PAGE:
Since many consumers were nervous about making long term purchases at the time, the agents may have just decided to stop advertising that year, Headley posits. Worth noting, however, is that expensing for advertising picked back up again in 2009-to $733 million, according to the IRS data. Perhaps the sole proprietors were starting to believe that the worst of the recession was behind them.

3. Did sole proprietor, home-office business deductions for agencies and brokerages rise? You betcha, but not in a predictable way. One might expect that, due to the recession, more agents and brokerages would have closed their small rental offices and started selling from their homes or their cars. That would be an expense-cutting move. However, what actually happened is that home-office business deductions plunged to $75 million in 2008 from $160 million the year before. Then, in 2009, they jumped back up, this time to $164 million.

The 2008 falloff could be a glitch in the data. Or, it might be a sign that many sole proprietor agencies just didn't do enough business from the home in that darkest hour of the recession to justify taking deductions for the office at home.

The Biggest Question

How did these agencies and brokerages fare overall? Their net income suggests they found ways to bounce back. Despite falling commissions, rising expenses and possibly reshuffling their business status, they reported an uptick in profits in 2009-to $10.2 billion- from 2008's $10 billion. Of course, the 2009 number is not as high as 2007's $10.3 billion. But then the recession did not really get started until December 2007. For much of that year, agencies and brokerages were selling in a fairly stable environment.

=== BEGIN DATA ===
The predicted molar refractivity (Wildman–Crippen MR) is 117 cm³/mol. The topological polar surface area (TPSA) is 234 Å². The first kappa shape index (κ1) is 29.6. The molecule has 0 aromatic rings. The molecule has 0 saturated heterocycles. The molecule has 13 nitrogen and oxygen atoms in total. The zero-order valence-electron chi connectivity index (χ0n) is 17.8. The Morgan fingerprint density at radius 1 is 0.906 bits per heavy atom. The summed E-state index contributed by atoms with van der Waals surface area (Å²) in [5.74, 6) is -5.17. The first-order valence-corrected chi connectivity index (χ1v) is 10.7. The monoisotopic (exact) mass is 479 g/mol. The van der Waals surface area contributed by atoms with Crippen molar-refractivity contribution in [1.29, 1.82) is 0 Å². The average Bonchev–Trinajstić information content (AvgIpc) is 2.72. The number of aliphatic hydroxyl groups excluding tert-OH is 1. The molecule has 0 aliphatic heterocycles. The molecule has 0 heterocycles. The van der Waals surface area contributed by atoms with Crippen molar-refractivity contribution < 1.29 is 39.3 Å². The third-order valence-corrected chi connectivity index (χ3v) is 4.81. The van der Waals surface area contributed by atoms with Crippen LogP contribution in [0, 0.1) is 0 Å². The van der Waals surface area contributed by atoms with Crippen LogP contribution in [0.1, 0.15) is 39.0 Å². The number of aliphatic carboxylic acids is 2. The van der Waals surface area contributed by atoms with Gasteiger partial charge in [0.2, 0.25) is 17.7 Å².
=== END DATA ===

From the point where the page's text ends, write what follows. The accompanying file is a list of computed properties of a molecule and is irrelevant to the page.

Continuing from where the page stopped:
A point to keep in mind is that the IRS data for "insurance agencies and brokerages" is not a defined set of agencies and brokerages, as the industry knows them. For instance, the IRS materials do not indicate whether that category includes property and casualty agencies as well as life, health and annuity agencies.

Another category, "insurance agents, brokers, and related activities," refers to the above category ("insurance agencies and brokerages"), as well as firms in employee benefits and several other areas (but again, P/C is not mentioned). The IRS says it uses the North American Industry Classification System (NAICS) Code to classify its data. A search of the NAICS databank reveals that "insurance agencies and brokerages" comprise "establishments primarily engaged in acting as agents (i.e., brokers) in selling annuities and insurance policies." But the description does not say which "insurance policies" it means. Some P/C observers are treating the "insurance agencies and brokerages" data as applicable to their side of the industry, while some life-annuity practitioners believe it is more reflective of their own side of the business. (The latter is a more likely possibility since the insurance data is couched in a section of the report - called "Finance and Insurance"- that also includes data for investment firms, which often will "go with" life/annuity firms.)

Those caveats aside, the fact that agency/brokerage profits returned to nearly pre-recession levels in 2009 may be an indication that sole proprietor producers have found ways to adjust to the demands of the new environment. Future IRS reports will indicate whether, and to what extent, this proves true.

"The landscape has changed dramatically," Headley says. "It's a different environment."

Linda Koco, MBA, is a contributing editor to InsuranceNewsNet, specializing in life insurance, annuities and income planning. Linda can be reached at [email protected] [email protected].